From the Winter 2002 issue of The News Media & The Law, page 6.
Origin of the Reporters Committee
The Reporters Committee for Freedom of the Press was created in 1970 in response to the threat posed by the Justice Department’s subpoena policies. One case in particular led to the birth of the Reporters Committee. New York Times reporter Earl Caldwell was ordered to reveal to a federal grand jury his sources in the Black Panther organization, threatening his independence as a newsgatherer. Caldwell’s case became one of the trilogy of cases that the U.S. Supreme Court decided in Branzburg v. Hayes.
Caldwell’s dilemma prompted a meeting of journalists at Georgetown University in March 1970 to discuss the need to provide legal help to reporters when their First Amendment rights are threatened. The journalists at the meeting formed the Reporters Committee, which initially operated part-time from a desk in the press room at the U.S. Supreme Court.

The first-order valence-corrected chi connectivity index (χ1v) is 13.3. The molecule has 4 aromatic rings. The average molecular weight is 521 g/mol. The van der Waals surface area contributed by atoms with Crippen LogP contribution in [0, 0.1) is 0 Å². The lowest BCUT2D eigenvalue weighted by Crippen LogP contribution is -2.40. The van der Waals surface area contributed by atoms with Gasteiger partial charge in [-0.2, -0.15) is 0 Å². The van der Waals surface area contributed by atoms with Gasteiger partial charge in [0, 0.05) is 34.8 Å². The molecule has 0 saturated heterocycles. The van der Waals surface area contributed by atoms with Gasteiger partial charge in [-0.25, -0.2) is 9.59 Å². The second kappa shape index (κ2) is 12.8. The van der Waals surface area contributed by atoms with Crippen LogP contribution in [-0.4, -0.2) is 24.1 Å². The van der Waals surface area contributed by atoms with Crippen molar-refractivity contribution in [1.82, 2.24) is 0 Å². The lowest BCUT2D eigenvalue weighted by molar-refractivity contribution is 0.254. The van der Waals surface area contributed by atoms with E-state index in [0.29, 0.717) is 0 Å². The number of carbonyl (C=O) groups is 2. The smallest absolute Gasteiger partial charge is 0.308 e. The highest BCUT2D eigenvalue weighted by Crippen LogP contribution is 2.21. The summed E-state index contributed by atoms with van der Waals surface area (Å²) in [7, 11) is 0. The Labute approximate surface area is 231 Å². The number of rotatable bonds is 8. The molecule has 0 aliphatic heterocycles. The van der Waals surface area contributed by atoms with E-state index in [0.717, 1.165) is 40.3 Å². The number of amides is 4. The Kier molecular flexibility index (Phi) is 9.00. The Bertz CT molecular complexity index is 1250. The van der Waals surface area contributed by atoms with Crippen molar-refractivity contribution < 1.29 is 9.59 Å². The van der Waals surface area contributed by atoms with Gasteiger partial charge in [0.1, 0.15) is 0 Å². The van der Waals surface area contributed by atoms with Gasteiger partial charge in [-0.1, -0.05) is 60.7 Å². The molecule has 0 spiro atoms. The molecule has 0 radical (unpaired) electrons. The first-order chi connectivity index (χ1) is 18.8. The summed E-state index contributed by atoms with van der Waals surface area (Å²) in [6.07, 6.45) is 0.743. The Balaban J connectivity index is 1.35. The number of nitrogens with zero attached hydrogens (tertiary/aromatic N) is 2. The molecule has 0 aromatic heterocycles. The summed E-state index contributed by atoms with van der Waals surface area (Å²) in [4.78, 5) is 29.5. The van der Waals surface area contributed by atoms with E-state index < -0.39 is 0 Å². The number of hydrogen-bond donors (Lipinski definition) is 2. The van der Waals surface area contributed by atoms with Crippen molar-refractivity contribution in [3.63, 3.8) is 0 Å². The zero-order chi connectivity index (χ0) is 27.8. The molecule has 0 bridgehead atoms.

In the last 32 years, the Reporters Committee has emerged as a major resource in free speech issues, disseminating information in a variety of forms, including a quarterly magazine, a biweekly newsletter, a 24-hour hotline and various handbooks on media law issues.
The Reporters Committee also provides legal guidance and research and files friend-of-the-court briefs. It has played a role in virtually every significant press freedom case that has come before the Supreme Court, as well as in hundreds of cases in federal and state courts.